A BRIEF HISTORY
The Canadian Pacific Railway Station at Nelson is a two-storey, wood-frame, rail-way station. It is located near the lakefront, at the foot of the main thoroughfare, on the edge of the City of Nelson.
The CPR tracks arrived in Nelson in 1891, and in that year the first station was built at this location. When, in the late 1890s, Nelson was designated the Kootenay Region Headquarters for the CPR, this station was built to house increased office space, and to provide better freight and passenger handling capabilities. Ostensibly, it was opened January 1st, 1900.
In 1910 it was doubled in size to house the headquarters of the B.C. Lake and River Service, as well as railroad operations. The addition made this a large station, reflecting Nelson’s status at that time as a major ship-ping and transportation hub for the Kootenay region.
The Canadian Pacific Railway Station (CPR) at Nelson reflects the city’s role at the end of the 19th century as a major transporta-tion centre for the mining industry in British Columbia’s southern interior. The station served as a crucial meeting point between rail and steamboat transportation. The station also represents the CPR’s commitment to compete with American railway interests in the south-ern interior.
The Nelson station is a good example of the picturesque aesthetic applied to a rail-way station. It is a substantial structure with complex massing and rich detailing. The station’s wood construction reflects the local abundance of that material, and perhaps, the CPR’s doubts as to the permanence of the mining community. The subsequent additions have not diminished the legibility of the origi-nal station.
The Nelson BC diesel shop was built in the 1950’s to service Canadian Pacific Rail-way’s fleet of CLC built Fairbanks Morse die-sel locomotives. Nelson was the headquarters of the CPR Kootenay Division, and the facilities there included a freight yard, large station, roundhouse, car shop, and this diesel shop. The diesel shop closed in 1974 with the demise of the FM’s, and other facilities such as the divisional offices and most of the yard closed over the 1980’s and 1990’s.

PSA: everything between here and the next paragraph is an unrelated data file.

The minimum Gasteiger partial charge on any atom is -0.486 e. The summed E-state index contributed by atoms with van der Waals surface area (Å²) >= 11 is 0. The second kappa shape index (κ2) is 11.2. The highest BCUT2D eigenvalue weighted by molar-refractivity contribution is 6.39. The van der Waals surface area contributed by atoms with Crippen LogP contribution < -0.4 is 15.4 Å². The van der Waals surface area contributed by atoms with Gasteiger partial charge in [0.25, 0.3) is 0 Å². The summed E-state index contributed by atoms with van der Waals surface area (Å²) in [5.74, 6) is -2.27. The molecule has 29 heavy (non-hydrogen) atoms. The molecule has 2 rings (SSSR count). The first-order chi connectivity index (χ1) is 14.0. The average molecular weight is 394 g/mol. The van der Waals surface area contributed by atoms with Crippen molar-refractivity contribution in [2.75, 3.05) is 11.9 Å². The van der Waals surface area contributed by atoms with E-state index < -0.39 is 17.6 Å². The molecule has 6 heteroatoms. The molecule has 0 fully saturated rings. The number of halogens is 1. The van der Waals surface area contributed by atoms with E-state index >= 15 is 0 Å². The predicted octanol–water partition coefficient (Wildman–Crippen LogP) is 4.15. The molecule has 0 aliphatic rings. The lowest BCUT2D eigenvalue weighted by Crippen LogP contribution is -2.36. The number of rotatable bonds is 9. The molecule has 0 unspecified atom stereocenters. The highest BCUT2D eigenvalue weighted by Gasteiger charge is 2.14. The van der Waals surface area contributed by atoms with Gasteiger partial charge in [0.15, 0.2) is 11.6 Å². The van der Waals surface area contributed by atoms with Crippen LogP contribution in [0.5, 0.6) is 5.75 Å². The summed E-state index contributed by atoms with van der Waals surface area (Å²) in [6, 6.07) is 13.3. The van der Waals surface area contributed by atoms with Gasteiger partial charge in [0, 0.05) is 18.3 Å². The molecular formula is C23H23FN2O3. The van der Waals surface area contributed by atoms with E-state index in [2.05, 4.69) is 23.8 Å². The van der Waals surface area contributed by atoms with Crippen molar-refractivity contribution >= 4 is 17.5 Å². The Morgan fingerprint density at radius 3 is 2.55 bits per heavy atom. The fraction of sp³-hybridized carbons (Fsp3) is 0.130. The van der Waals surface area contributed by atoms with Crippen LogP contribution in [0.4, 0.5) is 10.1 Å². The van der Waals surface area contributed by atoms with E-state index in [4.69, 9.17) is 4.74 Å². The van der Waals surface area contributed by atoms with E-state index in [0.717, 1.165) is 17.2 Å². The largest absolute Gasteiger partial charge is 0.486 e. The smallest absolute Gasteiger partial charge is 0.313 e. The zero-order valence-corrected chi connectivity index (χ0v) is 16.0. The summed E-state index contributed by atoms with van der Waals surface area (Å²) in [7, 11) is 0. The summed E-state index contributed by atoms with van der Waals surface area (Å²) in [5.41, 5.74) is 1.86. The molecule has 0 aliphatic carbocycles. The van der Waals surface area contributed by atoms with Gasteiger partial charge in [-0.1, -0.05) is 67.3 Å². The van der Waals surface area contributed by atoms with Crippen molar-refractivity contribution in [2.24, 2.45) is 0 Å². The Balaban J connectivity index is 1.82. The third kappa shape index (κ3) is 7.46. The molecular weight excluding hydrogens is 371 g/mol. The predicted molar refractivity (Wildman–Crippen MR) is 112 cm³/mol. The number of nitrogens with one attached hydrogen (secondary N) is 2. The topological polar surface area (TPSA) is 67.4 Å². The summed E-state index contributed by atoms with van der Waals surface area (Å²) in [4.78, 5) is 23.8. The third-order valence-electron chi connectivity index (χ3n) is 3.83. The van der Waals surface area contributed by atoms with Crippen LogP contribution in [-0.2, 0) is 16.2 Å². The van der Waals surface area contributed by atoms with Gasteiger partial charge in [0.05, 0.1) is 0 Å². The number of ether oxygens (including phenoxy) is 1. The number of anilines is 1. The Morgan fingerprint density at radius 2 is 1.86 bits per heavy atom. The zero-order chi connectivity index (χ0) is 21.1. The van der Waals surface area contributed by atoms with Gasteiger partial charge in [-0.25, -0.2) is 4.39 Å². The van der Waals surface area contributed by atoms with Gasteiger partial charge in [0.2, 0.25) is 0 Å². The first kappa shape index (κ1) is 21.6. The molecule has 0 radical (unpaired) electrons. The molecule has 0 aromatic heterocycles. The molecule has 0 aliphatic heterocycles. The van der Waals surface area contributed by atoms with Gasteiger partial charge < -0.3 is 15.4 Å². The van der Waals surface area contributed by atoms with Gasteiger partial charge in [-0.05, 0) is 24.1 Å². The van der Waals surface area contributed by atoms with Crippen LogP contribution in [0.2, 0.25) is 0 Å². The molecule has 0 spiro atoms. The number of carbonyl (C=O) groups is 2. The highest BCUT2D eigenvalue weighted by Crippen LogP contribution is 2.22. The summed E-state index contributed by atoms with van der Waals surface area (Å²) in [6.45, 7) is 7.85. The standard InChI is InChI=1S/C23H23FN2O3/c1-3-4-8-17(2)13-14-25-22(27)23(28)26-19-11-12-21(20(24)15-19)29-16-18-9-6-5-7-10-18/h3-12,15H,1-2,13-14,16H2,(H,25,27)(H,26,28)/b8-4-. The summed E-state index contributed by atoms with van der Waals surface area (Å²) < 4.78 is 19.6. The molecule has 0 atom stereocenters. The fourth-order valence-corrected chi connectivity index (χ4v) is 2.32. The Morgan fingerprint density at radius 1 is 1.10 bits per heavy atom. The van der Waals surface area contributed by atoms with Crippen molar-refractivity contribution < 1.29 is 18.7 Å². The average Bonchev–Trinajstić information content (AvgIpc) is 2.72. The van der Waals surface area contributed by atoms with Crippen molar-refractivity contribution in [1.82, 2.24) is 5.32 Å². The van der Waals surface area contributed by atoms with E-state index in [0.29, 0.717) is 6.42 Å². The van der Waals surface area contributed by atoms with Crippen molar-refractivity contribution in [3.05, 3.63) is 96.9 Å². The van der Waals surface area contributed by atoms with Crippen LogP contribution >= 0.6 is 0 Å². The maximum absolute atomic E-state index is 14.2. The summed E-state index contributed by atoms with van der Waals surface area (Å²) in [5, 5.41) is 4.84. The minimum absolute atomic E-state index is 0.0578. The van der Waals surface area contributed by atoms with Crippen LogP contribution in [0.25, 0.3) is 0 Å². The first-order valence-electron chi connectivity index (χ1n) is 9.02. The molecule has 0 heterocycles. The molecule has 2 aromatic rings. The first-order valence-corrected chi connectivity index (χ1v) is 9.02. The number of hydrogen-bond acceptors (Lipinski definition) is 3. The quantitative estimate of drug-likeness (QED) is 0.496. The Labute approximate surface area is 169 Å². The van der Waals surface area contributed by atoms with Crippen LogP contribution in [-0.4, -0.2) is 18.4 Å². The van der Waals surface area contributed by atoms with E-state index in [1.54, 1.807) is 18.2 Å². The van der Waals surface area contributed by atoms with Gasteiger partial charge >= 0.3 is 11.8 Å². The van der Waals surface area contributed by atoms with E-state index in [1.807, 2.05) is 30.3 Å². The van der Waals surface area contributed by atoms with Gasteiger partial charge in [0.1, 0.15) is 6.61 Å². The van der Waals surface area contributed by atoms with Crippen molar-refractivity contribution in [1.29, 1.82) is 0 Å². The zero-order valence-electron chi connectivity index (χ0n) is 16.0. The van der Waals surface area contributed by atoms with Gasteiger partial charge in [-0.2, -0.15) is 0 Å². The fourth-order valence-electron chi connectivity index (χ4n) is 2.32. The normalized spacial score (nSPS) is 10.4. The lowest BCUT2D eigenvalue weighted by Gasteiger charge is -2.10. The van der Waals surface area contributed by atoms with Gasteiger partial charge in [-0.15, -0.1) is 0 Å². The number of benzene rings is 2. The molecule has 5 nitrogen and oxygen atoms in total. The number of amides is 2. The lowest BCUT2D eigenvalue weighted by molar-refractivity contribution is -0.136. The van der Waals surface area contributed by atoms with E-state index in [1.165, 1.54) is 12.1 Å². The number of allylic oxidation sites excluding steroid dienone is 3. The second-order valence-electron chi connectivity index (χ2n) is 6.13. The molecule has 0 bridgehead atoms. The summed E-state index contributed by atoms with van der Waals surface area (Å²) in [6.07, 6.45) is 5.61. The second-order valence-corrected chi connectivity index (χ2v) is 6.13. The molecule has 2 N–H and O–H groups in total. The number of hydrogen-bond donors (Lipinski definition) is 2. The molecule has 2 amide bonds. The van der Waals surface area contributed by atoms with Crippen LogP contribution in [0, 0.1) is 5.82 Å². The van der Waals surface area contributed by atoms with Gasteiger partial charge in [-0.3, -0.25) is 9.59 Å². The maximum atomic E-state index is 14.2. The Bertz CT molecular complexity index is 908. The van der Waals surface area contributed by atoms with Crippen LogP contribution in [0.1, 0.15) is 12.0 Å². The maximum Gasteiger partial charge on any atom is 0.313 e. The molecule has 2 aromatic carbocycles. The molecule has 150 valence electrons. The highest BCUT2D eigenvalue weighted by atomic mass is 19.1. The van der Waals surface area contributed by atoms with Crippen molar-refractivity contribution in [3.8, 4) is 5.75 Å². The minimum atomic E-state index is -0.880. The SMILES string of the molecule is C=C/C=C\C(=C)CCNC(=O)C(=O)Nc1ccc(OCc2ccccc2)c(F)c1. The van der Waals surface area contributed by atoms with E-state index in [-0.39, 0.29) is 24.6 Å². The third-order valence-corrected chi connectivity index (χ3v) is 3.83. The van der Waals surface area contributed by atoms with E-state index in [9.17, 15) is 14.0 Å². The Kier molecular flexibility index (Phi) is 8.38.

The station sat dormant for many years; However, it was designated a Canadian heritage Railway Station in 1992. In 2010 the Nelson and District Chamber of Commerce purchased the derelict building to house it’s office, the visitor centre, and several other businesses. The station is now known as the Regional Visitor Gateway (RVG).
The Regional Visitor Gateway (RVG) is the biggest restoration project of a single 10,000 sqft. heritage building in the City of Nelson, undertaken by a non-governmental agency at a total cost of $3.7 million dollars. This Regional Visitor Gateway is a main component of a major downtown/waterfront renewal project the City of Nelson is embarking upon; namely the land redevelopment of abandoned and underuti-lized industrial property at the west end of historic Baker Street.
The RVG is a cornerstone of this Downtown Waterfront Master Plan and the City of Nelson’s recently completed Railtown District Planning land remediation and seen as a catalyst for further new land use, real estate development and other economic opportunities.
A MAJOR RENOVATION
In the early 2000s, the Nelson and District Chamber of Commerce, its members and board decided to take on a extraordinary heritage restoration project. By 2010, the Chamber had an agreement with CP Rail to transfer the property.
The project was painstakingly detailed and included thousands of hours of negotiation, strategizing and eventually millions of dollars. The Chamber secured the site from CP Rail, raised all the grants and community funding and managing the entire project — ensuring an authentic restoration.
Five years and $4 million dollars later, the station stands as it once did, along with an energy efficient heritage retrofit.
Character-defining elements of the Canadian Pacific Railway Station at Nelson include:
- Picturesque aesthetic, as expressed in its prominent hipped roof, projecting bays, bracketed canopy, profusion of dormers and variety of finishes.
- Horizontal massing, broken by large, projecting bays ending in hipped and gabled dormers on both street and track sides.
- Roofline, consisting of a prominent hip roof enlivened with a profusion of gabled, hipped and shed-roofed dormers on all four sides.
- The wide-eaved platform canopy, supported on slender brackets, which surrounds the building on three sides and reinforces its horizontal form.
- The 1910 addition to the west, which continues the hip-roofed form and shed dormers and is harmonious in style and materials.
- Shingle-style detailing, including: clapboard sheathing; and half-timbering and stucco accents in the gable dormers.
- Abundant fenestration, consisting of: single, paired and tripled sash windows in a variety of arrangements, including bay windows on one of the projecting bays. – Surviving original wood windows, with mul-ti-paned upper sash. Wood construction.